The seven most common mistakes made when implementing Google’s Smart Bidding
With many new features made available and ongoing improvements being made to existing products, 2019 has been an exciting year for Google.
We explored some of the key search marketing trends for 2019 in a previous blog post, but one of the newest Google features available to search marketeers is Smart Bidding. With a variety of bidding solutions available it’s important to know the pros and cons of each one. Our search specialists have compiled a list of frequent implementation mistakes to help you avoid some common pitfalls:
1. Use of an unrealistic CPA or ROAS goal
With Target CPA, Google uses a target cost-per-acquisition that you enter, automatically setting bids to help you obtain as many conversions as possible. Google is aware of historical conversion data and it is important to set a realistic CPA goal. Setting a target that is too low, for example, may cause you to forego clicks that could result in conversions.
Tip: Adjust Target CPA based on your business goals.
Use the Google Ads-UI recommended CPA goal to start with – after 30 days check your bid strategy report which includes key metrics such as Average Target CPA and Actual CPA.
2. Running analysis too early
Don’t analyse performance when the strategy is still in its infancy. Google uses learning algorithms in bidding strategies and the learning period is the period in which Google Ads gathers the performance data it needs to optimise your bids. The more stable, long-term data points they have, the better predictions they can make, helping optimise campaigns to meet your goals.
Tip: Before you start evaluating your bidding strategy, check if your campaign is still in a learning period. Usually, the learning period lasts for 1-2 weeks.
3. Ignoring the time lag for conversions
Most clicks do not generate conversions immediately. The time lag for conversions is the average time it takes for a click to lead to a conversion. So, when analysing a campaign’s performance, don’t overlook a potential period of conversion delay.
Tip: For search campaigns, identify your time lag by visiting Search Attribution reports, setting a 30-day window and looking at the conversion lag from first click. For display campaigns, set your date range to a 90-day window and segment your campaign-level conversion data by “days to conversions.” Use this data to calculate your average conversion lag.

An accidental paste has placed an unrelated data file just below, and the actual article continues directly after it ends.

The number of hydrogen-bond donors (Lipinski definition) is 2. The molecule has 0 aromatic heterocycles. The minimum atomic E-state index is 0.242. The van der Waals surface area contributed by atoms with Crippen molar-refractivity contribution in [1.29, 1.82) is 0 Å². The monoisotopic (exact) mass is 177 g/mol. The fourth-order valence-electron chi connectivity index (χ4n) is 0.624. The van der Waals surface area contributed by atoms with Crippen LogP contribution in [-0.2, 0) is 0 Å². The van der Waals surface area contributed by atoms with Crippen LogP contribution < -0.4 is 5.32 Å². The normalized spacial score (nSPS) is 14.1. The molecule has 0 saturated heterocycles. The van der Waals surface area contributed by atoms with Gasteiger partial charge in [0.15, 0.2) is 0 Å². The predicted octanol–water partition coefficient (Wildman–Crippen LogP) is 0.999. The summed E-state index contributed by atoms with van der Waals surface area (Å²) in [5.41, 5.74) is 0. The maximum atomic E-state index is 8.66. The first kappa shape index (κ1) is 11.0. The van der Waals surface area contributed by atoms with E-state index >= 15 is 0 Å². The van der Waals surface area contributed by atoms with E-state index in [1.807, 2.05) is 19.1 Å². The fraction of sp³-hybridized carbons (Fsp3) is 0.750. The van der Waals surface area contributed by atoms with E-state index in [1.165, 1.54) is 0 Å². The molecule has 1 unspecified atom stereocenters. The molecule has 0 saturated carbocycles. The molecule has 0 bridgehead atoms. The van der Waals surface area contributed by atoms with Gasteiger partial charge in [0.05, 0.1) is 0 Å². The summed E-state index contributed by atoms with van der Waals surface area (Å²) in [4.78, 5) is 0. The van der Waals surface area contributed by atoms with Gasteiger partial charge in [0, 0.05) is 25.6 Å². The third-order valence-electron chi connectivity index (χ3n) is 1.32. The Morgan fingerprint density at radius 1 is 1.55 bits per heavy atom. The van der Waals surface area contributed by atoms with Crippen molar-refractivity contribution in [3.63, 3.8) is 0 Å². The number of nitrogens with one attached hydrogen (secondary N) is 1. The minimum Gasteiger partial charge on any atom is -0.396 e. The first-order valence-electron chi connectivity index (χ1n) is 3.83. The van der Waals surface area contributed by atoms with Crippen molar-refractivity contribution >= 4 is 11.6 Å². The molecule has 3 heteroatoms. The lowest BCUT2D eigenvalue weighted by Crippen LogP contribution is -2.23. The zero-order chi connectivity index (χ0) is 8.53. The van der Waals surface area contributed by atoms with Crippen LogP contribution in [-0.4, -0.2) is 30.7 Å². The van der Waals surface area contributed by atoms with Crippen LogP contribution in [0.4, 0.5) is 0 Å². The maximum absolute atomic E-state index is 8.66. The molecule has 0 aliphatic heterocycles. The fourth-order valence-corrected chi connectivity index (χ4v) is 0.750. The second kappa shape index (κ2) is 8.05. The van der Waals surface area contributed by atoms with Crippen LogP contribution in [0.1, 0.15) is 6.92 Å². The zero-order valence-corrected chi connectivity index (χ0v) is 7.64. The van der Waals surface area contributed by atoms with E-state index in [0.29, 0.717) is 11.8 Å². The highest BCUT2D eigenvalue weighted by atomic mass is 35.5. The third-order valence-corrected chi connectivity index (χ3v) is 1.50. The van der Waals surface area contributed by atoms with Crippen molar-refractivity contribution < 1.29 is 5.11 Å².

4. Focusing on the wrong data
The success of a Smart Bidding strategy should be measured in conversion-based metrics. There should be no need to focus on Search Impression Share if you are using a Smart Bidding strategy. Your ads might appear in fewer auctions than they used to, but Google will show them only to the right people – the algorithm’s aim is to increase the number of conversions for your available budget.
Tip: Conversions should be your goal but If, for any reason, Impression Share is still important to you (more important than conversions) then you’d be best to avoid Smart Bidding.
5. Campaign budget is constrained
Smart Bidding strategies need a fair budget so that the algorithm can bid and find as many conversions as possible. You should also ensure that Impression Share is not maxxed out and ad groups are coherent and high-volume.
Tip: This is not applicable to the ‘Maximize Conversions’ bidding solution
6. Making frequent changes to campaigns
As previously mentioned, the algorithm that powers Google’s Smart Bidding strategies needs stable data. By making regular changes in your campaigns you will set the Smart Bidding strategy into a learning period and it will likely not achieve as many conversions as it could.
Tip: Try not to make major changes every day within your campaigns.
7. Having bid adjustments on user lists
Applying bid adjustments on audiences whilst you are using Smart Bidding in your campaigns is not necessarily harmful, but it likely won’t lead to better results. Google recently launched the integration of Audiences within Smart Bidding, so your RLSA lists will now automatically be incorporated at account level along with signals from Affinity, Detailed Demographics and In-Market Audiences.
Tip: If you want to see each audience’s list performance, apply that list to your campaign and check the main metrics in the ‘Audiences’ tab.
Smart Bidding strategies are designed to help you achieve your goals. By avoiding the above pitfalls, you will be one step closer to closer to campaign success. If you are not sure if Smart Bidding is the right solution for you, you could always set an experiment. Google Ads Experiments are the best way to measure the impact of changes you have made to your campaigns.
If you want more expert advice on search marketing strategies contact one of our regional offices. We’d be more than happy to help!